Sidney Boquiren recaps Monday's thrilling middleweight brawl from Japan. For more Japanese boxing updates, you can follow Sidney on twitter: RingwalkNippon@Twitter
Like Rocky Balboa and Apollo Creed in the final minutes of their rematch, by the end of the eighth round of Monday night’s Korakuen Hall main event, the combatants remained upright only on the strength of their pride and instincts. Technique and skill had long been replaced by the basic desire to win. Blood, trickling off the face of each fighter, sprayed about the ring as each man launched and absorbed haymaker after haymaker.
Though Makoto Fuchigami and Koji Sato will never be mistaken for the Japanese equivalents of Rocky II's fictional characters, the drama that unfolded in the clash between OPBF and Japanese middleweight champions was befitting of a motion picture.
Fuchigami, a wiry southpaw stylist that lulls opponents into a trance with his peculiar rhythm and pesky jab, was a clear underdog despite defending his national crown three times. Regional champ Sato had sat at the top of Japan’s 160lb hierarchy for the majority of the past five years. The lone blemish on his record was his failed world title challenge back in 2009. Owning the advantage in size, power and experience, and running on a streak of five KO victories, Sato was expected by many to cement his position as the man in the division in quick, violent fashion.
Though the smaller lefty seemed to baffle Sato for the first few minutes with his unorthodox style, the OPBF beltholder finally caught his prey late in the second frame. Just as Fuchigami attempted a right hook, the 31-year old Teiken product connected with a right hand, stopping the southpaw in his tracks. A follow-up left hook seemed to pull the carpet out from under Fuchigami as he slowly crumbled to the canvas.
Sato continued to inflict damage over the next few rounds, and though he still had difficulty timing Fuchigami’s shifty movement, the regional champ was clearly landing the harder blows. Several times the veteran had knocked the southpaw across the ring and forced him to the ropes. He scored a second knockdown at the end of round six, first buzzing Fuchigami with a roundhouse right and finishing him with a left hook. Though it seemed that the challenger was running on fumes and could go at any moment, Sato also enjoyed a comfortable lead in points should the fight last the distance.
The national champ, however, simply refused to quit. Just as gymmate Nihito Arakawa had done in his OPBF title bout back in October, when he was down hard early and appeared to have no chance to mount a comeback, every time Fuchigami was sent to the mat, he got up and went back to work. The stringy southpaw had tasted Sato’s power and knew he could withstand the punishment. Though the former world title challenger may have had every advantage on his side, Fuchigami believed his strategy would pay off if he could take the fight into the late rounds.
Fuchigami had planted the seeds of his strategy from the start, stabbing at Sato with his southpaw jab and occasionally coming over with the left hand. Just as vulnerable to the stick as he had been against Felix Sturm, Sato rarely avoided Fuchigami’s lead blow. The lefty also made it a point to regularly go to the body as he knew the OPBF champ had not gone beyond six rounds in his fights over the past two years. Fuchigami felt that if he could just survive the first half of the bout, pounding the body to drain Sato’s stamina would pay off eventually.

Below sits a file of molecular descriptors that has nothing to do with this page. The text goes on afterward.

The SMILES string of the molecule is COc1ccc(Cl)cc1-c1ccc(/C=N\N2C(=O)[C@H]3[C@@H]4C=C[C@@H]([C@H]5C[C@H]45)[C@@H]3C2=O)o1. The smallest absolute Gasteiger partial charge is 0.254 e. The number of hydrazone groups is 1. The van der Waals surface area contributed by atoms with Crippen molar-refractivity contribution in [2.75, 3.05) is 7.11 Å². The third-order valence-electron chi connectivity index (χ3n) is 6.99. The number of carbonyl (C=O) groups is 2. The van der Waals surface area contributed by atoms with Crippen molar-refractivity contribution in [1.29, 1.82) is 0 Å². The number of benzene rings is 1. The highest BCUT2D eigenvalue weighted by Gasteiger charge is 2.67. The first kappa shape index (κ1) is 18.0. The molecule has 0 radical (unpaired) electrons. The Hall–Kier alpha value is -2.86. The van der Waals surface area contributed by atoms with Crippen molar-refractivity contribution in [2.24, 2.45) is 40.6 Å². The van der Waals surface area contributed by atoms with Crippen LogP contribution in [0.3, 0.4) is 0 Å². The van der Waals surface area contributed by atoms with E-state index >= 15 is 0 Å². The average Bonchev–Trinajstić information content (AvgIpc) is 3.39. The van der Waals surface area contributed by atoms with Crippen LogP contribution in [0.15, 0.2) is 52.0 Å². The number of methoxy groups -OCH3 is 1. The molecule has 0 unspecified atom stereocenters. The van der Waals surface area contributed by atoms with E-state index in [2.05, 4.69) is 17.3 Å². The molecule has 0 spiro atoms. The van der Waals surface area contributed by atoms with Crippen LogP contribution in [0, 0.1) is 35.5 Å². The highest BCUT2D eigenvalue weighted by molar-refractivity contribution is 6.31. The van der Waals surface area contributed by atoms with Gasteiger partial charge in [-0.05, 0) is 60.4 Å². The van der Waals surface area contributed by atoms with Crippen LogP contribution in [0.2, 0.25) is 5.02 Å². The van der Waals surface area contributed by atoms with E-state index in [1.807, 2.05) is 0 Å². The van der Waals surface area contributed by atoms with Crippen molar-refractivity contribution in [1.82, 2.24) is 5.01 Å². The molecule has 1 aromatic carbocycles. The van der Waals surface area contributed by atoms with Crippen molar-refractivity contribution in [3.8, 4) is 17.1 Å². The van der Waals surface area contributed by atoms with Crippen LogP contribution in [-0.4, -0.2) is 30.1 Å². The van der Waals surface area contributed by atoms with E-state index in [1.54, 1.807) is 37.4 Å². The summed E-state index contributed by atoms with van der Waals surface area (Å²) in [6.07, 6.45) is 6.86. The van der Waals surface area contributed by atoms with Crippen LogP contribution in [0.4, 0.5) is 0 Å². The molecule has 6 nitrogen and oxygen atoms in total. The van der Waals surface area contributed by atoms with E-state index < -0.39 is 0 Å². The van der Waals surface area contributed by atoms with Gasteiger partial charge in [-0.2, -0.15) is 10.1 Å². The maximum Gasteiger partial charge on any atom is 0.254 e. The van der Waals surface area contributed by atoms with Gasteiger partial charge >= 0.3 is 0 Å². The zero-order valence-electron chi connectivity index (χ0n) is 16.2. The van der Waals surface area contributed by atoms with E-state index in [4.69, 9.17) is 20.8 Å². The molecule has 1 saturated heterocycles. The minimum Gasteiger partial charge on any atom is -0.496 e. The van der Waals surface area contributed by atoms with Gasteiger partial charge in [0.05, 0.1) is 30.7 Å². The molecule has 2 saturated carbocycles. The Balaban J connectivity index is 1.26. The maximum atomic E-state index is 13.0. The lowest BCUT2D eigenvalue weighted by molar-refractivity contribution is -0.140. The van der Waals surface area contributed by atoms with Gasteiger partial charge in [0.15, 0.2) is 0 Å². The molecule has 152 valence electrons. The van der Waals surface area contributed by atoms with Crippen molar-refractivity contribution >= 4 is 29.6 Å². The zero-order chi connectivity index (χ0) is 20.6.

Cracks in Sato’s invincibility appeared late in the eighth, when Fuchigami rocked him with a right hook and a series of left hands. He followed that with a few blows downstairs, sapping the regional titleholder’s energy even further. Sato mustered the little he had remaining to charge forward, but there was clearly less power behind his punches. Fuchigami switched his arsenal to an overhand left, snapping Sato’s head back violently as they landed. In the waning moments of the frame, the national champ had reversed roles and had Sato reeling toward the ropes.
As the ninth proceeded, Fuchigami looked the fresher of the two, and decided that round was his opportunity to end matters. Sato, who had seemed unbeatable just a few rounds earlier, was reduced to a fatigued, powerless fighter. He found himself pinned up against the ropes and unable to fend off the southpaw’s swarming attack. Finally, at the 1:26 mark of the round, the referee stepped in to rescue the depleted champion.
While either man would have a difficult time competing against a true world class contender, the bout was a pleasant surprise and exciting slugfest. Add Fuchigami (18-6, 9KO) to the list of fighters that showed tremendous heart in overcoming long odds to beat a bigger, stronger opponent.
The win allowed him to unify the national and regional titles and makes a potential fight against 4-division Japanese champ Tadashi Yuba or a rematch with Sato all the more intriguing.
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